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Slay the Grey Away

How to Liven up the English Language


There isn’t much you could say both to your friend trying on a coat and to the martyred legionnaire St George, but you could say ‘you slayed it’. The word ‘slay’ has gone from something you’d mainly hear in Sunday sermons (or League of Legends) to an inescapable fact of uni life. Christians (or dweebs) might take issue with this, but our language does things like this all the time. English is a kleptomaniac, stealing so many words from French and Latin that they now outnumber the original Saxon vocabulary we started out with. We get ‘telephone’ from Greek; ‘anorak’ from Inuit; ‘glitch’ from Yiddish; and ‘spinach’, ‘gizzard’ and ‘squinch’ all from Persian (don’t google squinch — whatever you’re imagining it is infinitely more interesting that what it actually means).


The point is, English likes to steal. And when it can’t pilfer from neighbouring languages, English starts stealing from itself, its own dead and neglected ancestors. You could call this process recycling, but a much more entertaining metaphor is grave-robbing. Slay is one example among many: the internet age has let English exhume ‘lore’ and ‘slander’ from their obscure perches in the family mausoleum (to clarify, I do not have a family mausoleum. That might sound obvious but this is St Andrews and I assume quite a few of you actually do). J.R.R. Tolkien went one step further and used his day job rooting around in Anglo-Saxon manuscripts to revive ‘orc’, ‘dwarves’ and ‘tween’. Before Tolkien came along nobody had used those words since the Middle Ages, which makes what he did less graverobbing and more finding-King-Richard’s-body-in-a-car-park-in-Leicester level archaeology.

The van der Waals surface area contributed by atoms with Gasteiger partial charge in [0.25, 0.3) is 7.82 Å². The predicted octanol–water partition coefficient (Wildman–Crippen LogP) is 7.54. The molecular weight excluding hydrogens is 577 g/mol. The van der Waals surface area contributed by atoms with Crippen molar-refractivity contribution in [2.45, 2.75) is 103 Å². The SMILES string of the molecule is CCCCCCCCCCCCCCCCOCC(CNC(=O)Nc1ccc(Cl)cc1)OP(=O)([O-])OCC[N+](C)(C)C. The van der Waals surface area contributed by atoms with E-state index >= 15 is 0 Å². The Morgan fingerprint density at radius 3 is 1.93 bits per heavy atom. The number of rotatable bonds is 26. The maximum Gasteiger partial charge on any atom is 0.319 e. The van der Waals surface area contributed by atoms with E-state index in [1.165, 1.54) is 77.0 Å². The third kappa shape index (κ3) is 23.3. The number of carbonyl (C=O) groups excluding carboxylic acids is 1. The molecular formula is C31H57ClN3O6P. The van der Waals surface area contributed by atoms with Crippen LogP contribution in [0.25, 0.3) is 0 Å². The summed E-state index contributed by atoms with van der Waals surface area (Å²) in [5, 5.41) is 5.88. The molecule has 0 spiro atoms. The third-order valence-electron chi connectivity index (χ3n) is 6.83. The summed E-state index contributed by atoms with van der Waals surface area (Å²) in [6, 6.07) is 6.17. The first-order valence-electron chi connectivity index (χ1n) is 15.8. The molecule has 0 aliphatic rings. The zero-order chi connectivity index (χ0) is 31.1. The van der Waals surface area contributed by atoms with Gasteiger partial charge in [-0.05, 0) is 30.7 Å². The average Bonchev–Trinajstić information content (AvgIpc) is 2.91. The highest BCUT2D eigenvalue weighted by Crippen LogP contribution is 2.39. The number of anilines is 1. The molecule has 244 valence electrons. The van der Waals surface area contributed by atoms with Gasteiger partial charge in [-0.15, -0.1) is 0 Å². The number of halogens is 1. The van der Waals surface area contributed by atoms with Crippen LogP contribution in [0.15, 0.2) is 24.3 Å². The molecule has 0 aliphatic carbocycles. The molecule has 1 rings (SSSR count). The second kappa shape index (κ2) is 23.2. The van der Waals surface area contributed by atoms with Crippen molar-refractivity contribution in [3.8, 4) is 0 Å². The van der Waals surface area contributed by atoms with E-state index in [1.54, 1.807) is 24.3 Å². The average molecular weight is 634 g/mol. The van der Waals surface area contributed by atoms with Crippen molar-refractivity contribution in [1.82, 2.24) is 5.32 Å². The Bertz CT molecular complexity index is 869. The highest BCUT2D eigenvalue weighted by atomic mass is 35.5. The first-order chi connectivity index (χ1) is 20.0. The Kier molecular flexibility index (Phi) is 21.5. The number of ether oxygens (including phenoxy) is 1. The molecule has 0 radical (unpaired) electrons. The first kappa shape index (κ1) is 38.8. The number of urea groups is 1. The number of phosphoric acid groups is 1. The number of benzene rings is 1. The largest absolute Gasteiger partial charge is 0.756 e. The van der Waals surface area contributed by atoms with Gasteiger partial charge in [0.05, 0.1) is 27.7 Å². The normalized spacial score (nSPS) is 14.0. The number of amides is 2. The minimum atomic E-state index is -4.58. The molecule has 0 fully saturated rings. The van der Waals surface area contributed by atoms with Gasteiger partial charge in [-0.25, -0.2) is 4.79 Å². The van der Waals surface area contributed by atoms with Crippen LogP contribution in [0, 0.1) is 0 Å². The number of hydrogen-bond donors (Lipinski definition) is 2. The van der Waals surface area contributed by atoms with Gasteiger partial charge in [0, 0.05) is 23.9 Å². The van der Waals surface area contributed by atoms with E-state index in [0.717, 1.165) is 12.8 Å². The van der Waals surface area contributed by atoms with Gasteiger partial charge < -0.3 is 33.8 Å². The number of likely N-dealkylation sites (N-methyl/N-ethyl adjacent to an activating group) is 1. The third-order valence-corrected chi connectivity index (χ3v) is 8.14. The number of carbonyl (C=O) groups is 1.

But it’s been a while since Tolkien went up to the great Middle Earth in the sky and while we do get a new revived word every year or two, I don’t think it’s enough. English is getting stale, and I want to change that. I have a few proposals. I haven’t trawled any medieval manuscripts because I can’t read them (if I was really committed to this article I’d study medieval languages, but I prefer the prospect of future employment). I did spend much of my Sunday going through Shakespeare with a highlighter, though, which will have to do.


First up: the versatile and ever-fresh ALAS! The swear words we’ve got right now are overused to the point that they’re not evocative anymore. We need proper curses, especially now we’re nearing the Scottish winter. Now is the time of year when your alarm clock rings in a room that’s still dark because the sky’s the colour of a compost bin forgotten over reading week. It’s the time of year when getting to your next lecture involves weather so foul, the trek down North Street merits an ice axe. When, as you reach to tap your card on the door scanner, it slips from your wind-blasted fingertips and tumbles to the ground, and to communicate your near-primordial anguish the best English has is ‘sh*t’. Don’t get me wrong, you’ll get some sympathetic looks, but that’s the word you use when you get tea on your desk. If you want to properly convey your mental state, I guarantee you’ll have a better chance throwing your head back and yelling ‘alaaaaas!’. You’re beyond tea-spilling territory — the vibe of alas, for me at least, is more ‘grieving peasants surrendering their firstborn to the Norsemen’. (If you want less intense but fresh curses, try “fie!” “marry!” and “a pox on it!”. They still pack a punch, but they’re not quite firstborn territory).